Anchorages in Mergui Archipelago
Myanmar-Burma Sailing Guide0
The southern islands of the Mergui Archipelago lie only 120 miles to the north of Phuket and directly west of Ranong, Thailand's last northwest, coastal province.
There are about 800 islands opposite the Myanmar Tennasserim coast, forming one of the last remaining untouched paradises on earth.
These islands are densely forested and mountainous, with impenetrable jungle meeting white silica sand beaches. There are plenty of natural harbours providing a complete range of day and overnight anchorages for cruising yachts.
The starting point for any venture into this area is Kaw Thaung (Cow Tong), formerly Victoria Point. (Koh Song in Thai.)
Tidal movement within the southern group can range up to 4 metres, creating strong currents, especially in the shallower areas and through the narrow passages. This tidal flow also causes a short, sharp chop when wind and tide are opposing.
- Phi Phi Island Speedboat Excursion
- Ao Phang Nga National Park Kayak Adventure
- Phuket FantaSea Cultural Theme Park
- Phi Phi Islands Tour with Express Boat
- Coral & Racha Islands Full-Day Tour
- Introduction to City Tour
- Whitewater Rafting & 4-Wheel-Drive Adventure
- James Bond Island Full-Day Tour via Big Boat
- Morning Sino Heritage Walk
- Koh Yao Noi Full-Day Bike Tour
Diving & Wildlife
Scuba diving and snorkeling are superb, with plentiful fish life and undamaged corals in all but a few stopovers.
In general, the western shores of these islands provide the best underwater topography. Visibility improves significantly west of the 98th meridian. The condition of the reefs becomes more pristine, and sightings of large pelagic fish species more prevalent, the further west you venture.
Animal and bird life is prolific on the islands. Although impenetrable jungle prevents sightings of larger mammals, their tracks are plentiful above the high tide mark on the beaches of larger islands. Macaque (pronounced ma-cak) monkeys and large monitor lizards are seen frequently on the beaches and rocky shorelines. Monkeys visit the shoreline at low tide to feed on crabs, eating the sweet meat under the shell and discarding the rest to the sea.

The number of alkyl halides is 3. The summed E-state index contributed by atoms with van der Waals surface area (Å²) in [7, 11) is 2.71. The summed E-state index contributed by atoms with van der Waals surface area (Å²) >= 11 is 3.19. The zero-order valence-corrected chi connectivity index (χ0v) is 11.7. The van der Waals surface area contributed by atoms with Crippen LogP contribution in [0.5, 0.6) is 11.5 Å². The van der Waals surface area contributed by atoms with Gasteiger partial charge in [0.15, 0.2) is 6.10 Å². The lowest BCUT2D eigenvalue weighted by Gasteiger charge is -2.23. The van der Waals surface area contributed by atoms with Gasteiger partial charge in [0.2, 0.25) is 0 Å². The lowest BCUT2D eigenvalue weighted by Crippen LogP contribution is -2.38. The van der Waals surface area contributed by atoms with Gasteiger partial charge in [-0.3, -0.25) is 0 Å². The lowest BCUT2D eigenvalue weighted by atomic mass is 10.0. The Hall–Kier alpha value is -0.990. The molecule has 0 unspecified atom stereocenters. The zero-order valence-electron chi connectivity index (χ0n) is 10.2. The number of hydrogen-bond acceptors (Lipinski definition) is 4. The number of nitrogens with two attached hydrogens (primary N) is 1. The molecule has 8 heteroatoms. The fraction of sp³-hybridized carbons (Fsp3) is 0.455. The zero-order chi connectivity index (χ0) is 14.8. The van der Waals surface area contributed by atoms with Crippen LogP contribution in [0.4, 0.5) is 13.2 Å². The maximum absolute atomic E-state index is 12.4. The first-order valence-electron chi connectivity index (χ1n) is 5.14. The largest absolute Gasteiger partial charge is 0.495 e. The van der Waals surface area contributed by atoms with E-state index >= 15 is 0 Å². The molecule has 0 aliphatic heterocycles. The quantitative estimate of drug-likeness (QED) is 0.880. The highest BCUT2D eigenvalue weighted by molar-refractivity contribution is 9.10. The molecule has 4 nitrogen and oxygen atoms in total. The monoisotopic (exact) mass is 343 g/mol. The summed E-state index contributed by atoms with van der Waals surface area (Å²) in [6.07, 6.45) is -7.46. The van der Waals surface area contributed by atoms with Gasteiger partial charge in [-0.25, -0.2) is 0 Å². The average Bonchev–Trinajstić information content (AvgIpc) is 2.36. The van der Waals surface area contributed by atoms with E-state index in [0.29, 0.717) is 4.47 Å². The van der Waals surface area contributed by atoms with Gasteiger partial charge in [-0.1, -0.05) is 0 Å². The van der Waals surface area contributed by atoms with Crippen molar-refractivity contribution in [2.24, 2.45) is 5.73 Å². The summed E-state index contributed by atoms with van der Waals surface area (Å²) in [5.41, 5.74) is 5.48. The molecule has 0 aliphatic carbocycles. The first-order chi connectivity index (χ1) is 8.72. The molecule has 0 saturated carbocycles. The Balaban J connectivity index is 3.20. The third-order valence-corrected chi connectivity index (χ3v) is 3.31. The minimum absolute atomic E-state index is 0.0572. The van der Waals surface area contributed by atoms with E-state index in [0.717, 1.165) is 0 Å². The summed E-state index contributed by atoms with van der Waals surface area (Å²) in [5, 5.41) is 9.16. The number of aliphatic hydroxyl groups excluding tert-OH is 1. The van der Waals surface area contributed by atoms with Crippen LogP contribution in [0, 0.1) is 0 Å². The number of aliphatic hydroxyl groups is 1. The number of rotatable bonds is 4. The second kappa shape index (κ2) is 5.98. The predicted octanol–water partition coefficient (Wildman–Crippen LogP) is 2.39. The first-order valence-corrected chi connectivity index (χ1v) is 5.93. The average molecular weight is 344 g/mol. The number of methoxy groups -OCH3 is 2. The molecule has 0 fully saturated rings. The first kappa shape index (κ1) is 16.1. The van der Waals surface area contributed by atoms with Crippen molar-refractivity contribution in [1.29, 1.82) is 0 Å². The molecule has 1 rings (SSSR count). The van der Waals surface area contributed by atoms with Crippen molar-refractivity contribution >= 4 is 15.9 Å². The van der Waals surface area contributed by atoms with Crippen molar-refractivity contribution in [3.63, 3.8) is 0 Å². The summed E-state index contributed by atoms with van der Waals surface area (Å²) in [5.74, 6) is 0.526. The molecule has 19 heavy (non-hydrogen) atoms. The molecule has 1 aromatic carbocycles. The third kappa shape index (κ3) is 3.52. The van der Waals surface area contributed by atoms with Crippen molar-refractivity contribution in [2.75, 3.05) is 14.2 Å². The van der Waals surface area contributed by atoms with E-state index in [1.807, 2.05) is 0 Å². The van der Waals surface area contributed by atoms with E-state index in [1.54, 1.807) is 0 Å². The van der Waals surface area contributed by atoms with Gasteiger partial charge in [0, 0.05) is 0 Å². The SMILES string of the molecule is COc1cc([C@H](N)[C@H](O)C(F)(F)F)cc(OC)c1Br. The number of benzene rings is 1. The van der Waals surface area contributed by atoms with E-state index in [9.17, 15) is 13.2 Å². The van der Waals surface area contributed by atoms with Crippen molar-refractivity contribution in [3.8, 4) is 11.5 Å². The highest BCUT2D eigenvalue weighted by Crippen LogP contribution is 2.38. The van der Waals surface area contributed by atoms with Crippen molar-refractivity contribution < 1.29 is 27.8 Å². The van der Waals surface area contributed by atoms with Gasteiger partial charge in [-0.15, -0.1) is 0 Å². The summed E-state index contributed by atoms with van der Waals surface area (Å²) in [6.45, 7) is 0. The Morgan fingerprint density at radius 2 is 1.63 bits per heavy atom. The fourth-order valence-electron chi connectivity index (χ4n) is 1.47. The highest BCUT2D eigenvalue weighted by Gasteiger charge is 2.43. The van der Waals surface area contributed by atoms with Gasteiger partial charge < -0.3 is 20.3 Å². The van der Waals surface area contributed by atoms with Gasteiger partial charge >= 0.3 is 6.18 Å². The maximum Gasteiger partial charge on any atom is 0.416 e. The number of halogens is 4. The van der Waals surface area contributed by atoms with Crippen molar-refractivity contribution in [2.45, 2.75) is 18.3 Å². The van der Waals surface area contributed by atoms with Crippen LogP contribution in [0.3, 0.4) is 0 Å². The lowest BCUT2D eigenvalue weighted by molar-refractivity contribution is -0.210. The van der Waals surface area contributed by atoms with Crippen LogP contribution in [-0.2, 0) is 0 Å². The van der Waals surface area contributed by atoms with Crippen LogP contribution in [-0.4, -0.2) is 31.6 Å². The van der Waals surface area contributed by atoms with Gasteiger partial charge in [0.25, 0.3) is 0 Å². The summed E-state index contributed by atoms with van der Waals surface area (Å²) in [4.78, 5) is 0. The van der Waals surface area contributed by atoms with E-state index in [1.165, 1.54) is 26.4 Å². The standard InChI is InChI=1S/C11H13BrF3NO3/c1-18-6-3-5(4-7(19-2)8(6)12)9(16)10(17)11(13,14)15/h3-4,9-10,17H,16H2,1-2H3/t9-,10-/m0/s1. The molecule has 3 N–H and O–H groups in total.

The larger islands are believed to support a wide variety of mammals and reptiles within the dense forests, although no formal study has been done this century. Crocodiles have been seen, and there has even been a suggestion that the rare Asian rhinoceros might still survive on the larger islands.
There are literally hundreds of anchorages in this southern Mergui group.
Mergui Archipelago Inhabitants: the Moken
The inhabitants of the area are a mixed race of sea nomads known locally as ‘Salones' or ‘Moken'. Salones have their own language and live with extended families (dogs and cats included) on board tarred, wooden boats. They survive on a diet of fish, sea cucumber and island game.
On shore is an abundance of fresh water, wild animals and reptiles to sustain them. They are the real “Sea Gypsies” of the archipelago, preferring not to live ashore but move from island to island. The ‘Moken' are neither inquisitive nor afraid, preferring to be left alone.
Mergui Archipelago Marine Chart
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